An ice-cold surf paradise
BY DAVID NIKEL
Better known for its frozen winters and reindeer-pulled sled rides, the Norwegian arctic won’t top the hit-list of many beach seekers. Yet the impressive swells of the secluded Unstad Beach on Norway’s remote Lofoten islands draws surfers from around the world.
The seaweed-strewn sands, jagged mountain peaks and large boulders fading into the waves offer a dramatic setting. Yet the dream is to strike it lucky with great surf underneath a northern light show, most likely to occur between February and March and September and October.
Unstad remained virtually unknown outside of Lofoten until the early 2000s, when media coverage and advances in wetsuit technology attracted cold-water surfers seeking a new challenge. Since 2007, the Lofoten Masters has grown from a local gathering to an international-standard competition. But it never used to be this way. Legend has it that two locals discovered surfing on a trip down under. Upon returning, they fashioned their own makeshift surfboards and a new community was born.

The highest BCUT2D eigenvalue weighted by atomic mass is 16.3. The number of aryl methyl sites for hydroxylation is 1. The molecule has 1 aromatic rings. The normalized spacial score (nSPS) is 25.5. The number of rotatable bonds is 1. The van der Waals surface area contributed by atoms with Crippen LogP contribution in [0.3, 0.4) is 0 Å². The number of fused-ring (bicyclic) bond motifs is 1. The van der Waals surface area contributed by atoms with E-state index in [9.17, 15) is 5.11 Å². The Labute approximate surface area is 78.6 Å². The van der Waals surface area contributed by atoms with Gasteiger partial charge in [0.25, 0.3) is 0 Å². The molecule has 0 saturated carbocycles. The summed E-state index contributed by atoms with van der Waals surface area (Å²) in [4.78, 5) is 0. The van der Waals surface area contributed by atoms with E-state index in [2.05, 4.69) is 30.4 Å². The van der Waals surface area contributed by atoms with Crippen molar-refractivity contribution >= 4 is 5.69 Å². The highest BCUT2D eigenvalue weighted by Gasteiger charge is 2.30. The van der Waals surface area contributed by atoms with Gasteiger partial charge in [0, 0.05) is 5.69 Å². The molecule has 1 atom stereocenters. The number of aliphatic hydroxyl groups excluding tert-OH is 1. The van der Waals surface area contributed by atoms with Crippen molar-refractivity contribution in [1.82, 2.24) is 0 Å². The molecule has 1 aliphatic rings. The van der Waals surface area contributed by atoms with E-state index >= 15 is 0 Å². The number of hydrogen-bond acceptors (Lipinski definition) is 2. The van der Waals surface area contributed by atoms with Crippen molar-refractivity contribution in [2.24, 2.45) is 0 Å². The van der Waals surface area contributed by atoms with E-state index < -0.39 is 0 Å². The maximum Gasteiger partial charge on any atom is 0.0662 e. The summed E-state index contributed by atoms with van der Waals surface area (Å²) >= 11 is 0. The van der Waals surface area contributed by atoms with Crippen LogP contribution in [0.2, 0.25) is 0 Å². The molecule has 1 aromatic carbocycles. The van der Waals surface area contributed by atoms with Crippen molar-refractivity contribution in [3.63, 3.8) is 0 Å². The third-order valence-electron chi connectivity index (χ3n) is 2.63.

Did you know?
Unstad Bay is home to Unstad Arctic Surf, at a latitude of 68 degrees the most northerly surf school in the world.
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